PORT ARTHUR — The powerful fight and social networking ready photo opportunities a bull red provides are second to none and they do not require a distant offshore or out of town trip. We can do it just a few miles from our homes.
Each bull redfish caught represents a teachable moment.
Explain to children what happened to the fishery and how protecting the breeders has given them this opportunity. I took a couple of big bulls that were deep-hooked during the first few years trophy tags were allowed but now release them all.
That is your choice but I guarantee you kids will be excited to be able to put one of those giant fish back into the water and swim off. Let them be part of the release and make sure and document as much as you can via photos or video, which we can all shoot on our phones these days.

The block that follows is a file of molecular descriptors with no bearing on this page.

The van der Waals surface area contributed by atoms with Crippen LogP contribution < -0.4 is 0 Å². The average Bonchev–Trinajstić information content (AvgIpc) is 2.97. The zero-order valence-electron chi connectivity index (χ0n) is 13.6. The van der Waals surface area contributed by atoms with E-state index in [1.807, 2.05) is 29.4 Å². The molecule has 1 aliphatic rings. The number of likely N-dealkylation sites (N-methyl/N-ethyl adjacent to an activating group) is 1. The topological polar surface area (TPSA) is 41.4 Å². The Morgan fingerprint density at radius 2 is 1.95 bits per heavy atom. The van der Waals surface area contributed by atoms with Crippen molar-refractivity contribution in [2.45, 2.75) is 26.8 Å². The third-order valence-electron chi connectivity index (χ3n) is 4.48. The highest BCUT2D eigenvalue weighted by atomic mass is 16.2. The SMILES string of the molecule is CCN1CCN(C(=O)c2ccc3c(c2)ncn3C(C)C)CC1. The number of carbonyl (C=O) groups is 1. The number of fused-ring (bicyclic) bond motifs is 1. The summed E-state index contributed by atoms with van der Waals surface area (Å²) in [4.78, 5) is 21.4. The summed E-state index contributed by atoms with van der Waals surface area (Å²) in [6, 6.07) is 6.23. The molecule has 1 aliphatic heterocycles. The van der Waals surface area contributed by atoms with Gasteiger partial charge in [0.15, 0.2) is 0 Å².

Conservation is not a state of mind. It is an action and the mere existence of bull redfish is a reminder of what forward-thinking conservationists accomplished so many years ago and what we continue to see happen in the all important redfish fishery.
You cannot have slot-sized eating reds without the big ones. They are all important and despite my love for redfish on the half shell, I think I enjoy catching, photographing and releasing those big bulls even more.
It brings me back to my first bull red sighting and reminds me the seas are still an exciting place.
(To contact Chester Moore, e-mail him at firstname.lastname@example.org. You can hear him on "Moore Outdoors" Fridays from 6-7 p.m. on Newstalk AM 560 KLVI. you can find him on Facebook at www.facebook.com/extremewildlife.)